The last decades of technical development and availability of protein and peptide microarrays have enabled large-scale profiling of antibodies and precise determination of their specificities through epitope mapping. In this thesis the aim was to use affinity proteomics tools to profile antibodies, determine their specificities, and discover potential associations of autoantigens to disease by analyzing blood-derived samples with microarray-based methods.

 

In Paper I, 57 serum samples from patients with the suggested autoimmune disease narcolepsy, were analyzed on planar antigen microarrays with 10,846 human protein fragments. Verification on an independent sample collection consisting of serum samples from 176 individuals, revealed METTL22 and NT5C1A as two potential autoantigens. In Paper II, antibodies from 53 plasma samples from patients with first-episode psychosis, a condition suggested to have a partial autoimmune component, were analyzed on planar antigen microarrays with 2,304 human protein fragments. After a follow-up study of the patients, antibodies toward an antigen representing the three proteins, PAGE2, PAGE2B, PAGE5, was found associated to an increased risk of developing schizophrenia. In Paper III, serum and plasma samples from patients with the autoimmune diseases multiple sclerosis and narcolepsy, were epitope mapped on high-density peptide microarrays with approximately 2.2 million peptides. Technical and biological verification, by using other microarray technology and analyzing  samples from 448 patients, revealed one peptide for multiple sclerosis and narcolepsy, representing the proteins MAP3K7 and NRXN1, with higher antibody reactivity towards in each group, respectively. In Paper IV, purified polyclonal antibodies raised against a surface antigen found on malaria-infected erythrocytes, were profiled on the peptide microarrays representing all proteins found on malaria-infected erythrocytes derived from Plasmodium falciparum. Then, different Plasmodium falciparum strains were analyzed by immunofluorescence microscopy and western blots, using the epitope mapped antibodies. The performance of the immunoassays were compared to the identified epitopes, and validated by RNA sequencing.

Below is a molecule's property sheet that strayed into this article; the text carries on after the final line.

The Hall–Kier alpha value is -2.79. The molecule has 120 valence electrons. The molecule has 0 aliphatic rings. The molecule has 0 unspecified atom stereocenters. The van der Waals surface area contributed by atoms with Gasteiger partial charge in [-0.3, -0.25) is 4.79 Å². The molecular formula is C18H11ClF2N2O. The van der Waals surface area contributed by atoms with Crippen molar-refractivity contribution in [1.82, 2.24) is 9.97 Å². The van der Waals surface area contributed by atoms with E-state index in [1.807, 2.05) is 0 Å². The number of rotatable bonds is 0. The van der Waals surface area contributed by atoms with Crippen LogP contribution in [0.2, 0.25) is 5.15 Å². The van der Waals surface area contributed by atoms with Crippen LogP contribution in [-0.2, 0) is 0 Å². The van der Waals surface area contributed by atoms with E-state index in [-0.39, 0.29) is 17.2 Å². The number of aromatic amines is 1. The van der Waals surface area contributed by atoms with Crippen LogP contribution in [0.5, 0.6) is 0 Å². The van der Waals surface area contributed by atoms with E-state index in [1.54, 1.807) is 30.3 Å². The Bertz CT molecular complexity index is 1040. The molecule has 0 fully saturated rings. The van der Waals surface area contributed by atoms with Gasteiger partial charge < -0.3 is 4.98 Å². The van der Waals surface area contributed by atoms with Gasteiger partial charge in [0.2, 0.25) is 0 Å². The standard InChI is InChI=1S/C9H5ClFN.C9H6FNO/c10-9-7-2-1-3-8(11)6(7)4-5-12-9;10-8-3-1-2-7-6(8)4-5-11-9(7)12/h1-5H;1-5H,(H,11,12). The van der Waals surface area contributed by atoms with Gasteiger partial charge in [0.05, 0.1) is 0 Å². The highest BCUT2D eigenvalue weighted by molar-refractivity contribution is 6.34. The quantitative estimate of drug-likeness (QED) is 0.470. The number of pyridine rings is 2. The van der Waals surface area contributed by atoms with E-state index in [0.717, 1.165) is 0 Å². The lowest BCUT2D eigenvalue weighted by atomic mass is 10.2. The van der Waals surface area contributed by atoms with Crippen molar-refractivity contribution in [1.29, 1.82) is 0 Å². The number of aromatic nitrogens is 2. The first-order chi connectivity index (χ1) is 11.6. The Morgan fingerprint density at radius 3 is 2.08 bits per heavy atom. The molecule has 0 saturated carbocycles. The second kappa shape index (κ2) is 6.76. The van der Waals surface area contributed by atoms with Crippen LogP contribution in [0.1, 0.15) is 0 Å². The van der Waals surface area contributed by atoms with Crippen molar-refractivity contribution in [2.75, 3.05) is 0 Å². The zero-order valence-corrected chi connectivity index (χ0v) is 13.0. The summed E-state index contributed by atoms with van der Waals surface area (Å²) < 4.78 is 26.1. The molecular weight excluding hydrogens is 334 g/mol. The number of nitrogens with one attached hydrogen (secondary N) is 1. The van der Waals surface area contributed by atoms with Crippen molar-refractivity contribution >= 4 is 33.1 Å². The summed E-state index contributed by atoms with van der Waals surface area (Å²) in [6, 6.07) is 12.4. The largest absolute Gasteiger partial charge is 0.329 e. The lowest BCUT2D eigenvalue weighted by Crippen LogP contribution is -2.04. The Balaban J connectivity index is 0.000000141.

In conclusion, these investigations describe multiplex methods to identify and characterize antibodies, their disease association and epitopes. Follow-up studies are needed to determine their potential use and clinical value.

Place, publisher, year, edition, pages
Stockholm: KTH Royal Institute of Technology, 2017. 89 p.
Series
TRITA-BIO-Report, ISSN 1654-2312 ; 2017:19
Keyword
antibody, antigens, peptide, epitope mapping, autoimmunity, autoantibodies, microarrays
National Category
Medical Biotechnology
Research subject
Biotechnology
Identifiers
urn:nbn:se:kth:diva-213689 (URN)978-91-7729-499-3 (ISBN)
Public defence
2017-10-06, Air & Fire, Tomtebodavägen 23A, Solna, 10:00 (English)
Opponent
Supervisors
Note

QC 20170905

Available from: 2017-09-05 Created: 2017-09-04 Last updated: 2017-09-05Bibliographically approved